REVIEW: The Good Heart Could Use Some Fresh Blood
A grimly modern fable with a giveaway title, The Good Heart wears it modest narrative intentions -- along with just about everything else -- on its sleeve. A regulation tale of bittersweet uplift involving a saintly young homeless man and a villainous codger with no apparent heirs and a nasty heart attack habit, the film aims not to surprise but to soothe you with the pleasure of its company, its variations on a familiar theme. Despite its capable leads and sturdy framework, in his American debut Icelandic writer and director Dagur Kári relies too heavily on the fleeting rewards of situation for the film to come together as an involving story.
Lucas (Paul Dano) and Jacques (Brian Cox) live in a New York of fairy tale-ish extremes: a hospital staff pools cash for Lucas after his suicide attempt; he returns to his cardboard squat to find that someone has strung his kitten up by its neck, just for kicks. Lucas has (or had) a kitten, so we know he's a soft touch; Jacques, by painfully glaring contrast, is a miserable son of a bitch who runs a dive bar and is driven, literally, into a heart-stopping rage by the voice on the self-affirmation tapes he listens to at night. He does have a German Shepherd, though, so he can't be all bad, something not immediately apparent to Lucas after the two men are wheeled into the same recovery room. More obvious to the viewer is how things will shake down between the vagrant and the transplant patient; for the slow learners among us, Kári has Lucas, grateful to be alive, vow to donate first his sperm and then his every organ to the hospital that helped nurse him back to health.
Both characters behave almost exclusively in broad strokes, which means that a haggard, snarling Cox has most of the fun while Dano amps up his baleful aspect, holding his hands in light fists at his hips -- ever-ready, it would seem, to throw a wholly inadequate punch. Having decided to make Lucas the heir to his foul-mouthed fiefdom, upon his own release from the hospital Jacques tracks him down and offers him room and board in exchange for his apprenticeship. That deadliest variety of misanthrope -- a loquacious one -- Jacques has an acid insult for everyone he meets; Lucas's instincts are open and generous to a fault (maybe hold onto that sperm for now). Yet any interest that contrast might have generated is exhausted by the time the duo leave the hospital. We're left to watch rather dully as Lucas, confronted time and again with Jacques's assholery, works up to a spluttering variation on, "What in the name of Jesus Louise Veronica Ciccone is wrong with you?"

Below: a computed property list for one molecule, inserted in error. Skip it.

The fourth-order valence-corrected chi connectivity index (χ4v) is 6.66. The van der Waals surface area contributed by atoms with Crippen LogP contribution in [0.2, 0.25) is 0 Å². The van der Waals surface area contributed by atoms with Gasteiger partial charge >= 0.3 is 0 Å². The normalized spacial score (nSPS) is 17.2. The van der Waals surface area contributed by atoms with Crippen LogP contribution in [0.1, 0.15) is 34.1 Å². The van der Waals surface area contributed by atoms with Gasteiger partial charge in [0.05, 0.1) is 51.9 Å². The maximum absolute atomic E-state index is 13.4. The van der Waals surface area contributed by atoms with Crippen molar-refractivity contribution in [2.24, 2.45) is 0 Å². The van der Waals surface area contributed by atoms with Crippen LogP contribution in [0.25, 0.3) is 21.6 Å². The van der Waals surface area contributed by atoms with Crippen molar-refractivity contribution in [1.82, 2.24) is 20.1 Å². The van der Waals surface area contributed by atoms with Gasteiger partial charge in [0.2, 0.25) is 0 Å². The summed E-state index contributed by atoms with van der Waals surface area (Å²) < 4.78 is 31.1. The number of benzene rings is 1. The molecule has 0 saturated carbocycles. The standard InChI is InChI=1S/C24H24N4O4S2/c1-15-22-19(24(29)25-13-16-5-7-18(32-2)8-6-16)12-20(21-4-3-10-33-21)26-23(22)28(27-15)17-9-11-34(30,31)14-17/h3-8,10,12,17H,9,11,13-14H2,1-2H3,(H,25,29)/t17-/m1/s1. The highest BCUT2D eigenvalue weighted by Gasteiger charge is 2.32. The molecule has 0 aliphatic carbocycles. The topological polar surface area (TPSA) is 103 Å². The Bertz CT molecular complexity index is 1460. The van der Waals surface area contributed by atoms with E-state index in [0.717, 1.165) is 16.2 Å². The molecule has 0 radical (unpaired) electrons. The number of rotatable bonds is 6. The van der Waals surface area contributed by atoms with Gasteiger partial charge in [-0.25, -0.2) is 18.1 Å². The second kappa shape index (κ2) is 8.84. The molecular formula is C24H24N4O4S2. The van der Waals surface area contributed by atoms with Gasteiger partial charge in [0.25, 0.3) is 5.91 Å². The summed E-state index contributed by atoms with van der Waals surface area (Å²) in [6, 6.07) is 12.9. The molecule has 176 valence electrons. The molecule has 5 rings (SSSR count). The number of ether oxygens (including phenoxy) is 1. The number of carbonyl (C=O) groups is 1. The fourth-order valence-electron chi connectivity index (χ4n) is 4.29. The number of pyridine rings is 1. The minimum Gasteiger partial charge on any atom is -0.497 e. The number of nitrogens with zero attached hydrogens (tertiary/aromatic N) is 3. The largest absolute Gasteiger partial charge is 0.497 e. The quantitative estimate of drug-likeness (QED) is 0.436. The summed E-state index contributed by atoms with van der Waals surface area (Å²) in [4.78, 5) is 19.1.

The scenes of Jacques's dozen-or-so loyal patrons riffing over their ritual drinks on their regular stools afford the film some of its loosest and most organic moments, but Kári reverts instinctively to the security of cliché. The music actually stops when a non-regular makes the mistake of wandering into the bar ("We don't do walk-ins," Jacques hisses); a French stewardess (Isild Le Besco) fired for being afraid to fly happens by and becomes Lucas's love interest without delay, or really any flake of believability whatsoever. Kári also has the risky habit of setting up brief scenes for the sole purpose of showcasing his screenplay's darlings. During Jacques's follow-up visit to the hospital he delivers an impressive list of similarly themed complaints, all of which set up the punchline: "I feel like a goddamn thesaurus." Clever, but not really useful, especially in a film that firmly rejects back story: We never learn what landed Lucas on the street or what turned Jacques into such a three-ring rotter, although his passionate hatred of women is supposed to be a clue. They may seem nice, he warns, in one of many brittle aphorisms, "but underneath they're all the same universal bitch."
Visually The Good Heart's palette mimics the bloodless pallor of, you guessed it, someone in the most severe stages of heart disease, and the effect further flattens two characters trapped within their types. Cox and Dano (who were even more perversely matched in 2001's L.I.E.) struggle with the limited dimensions of the roles -- if not their dynamic, which is natural enough -- and many scenes play more like actor's exercises than lived behavior. By the time the big finish comes, and all of the important lessons have been learned and every last random detail dropped in the first act has come home to roost, there is curiously little satisfaction in seeing the color -- literally, of course -- return to Jacques's world.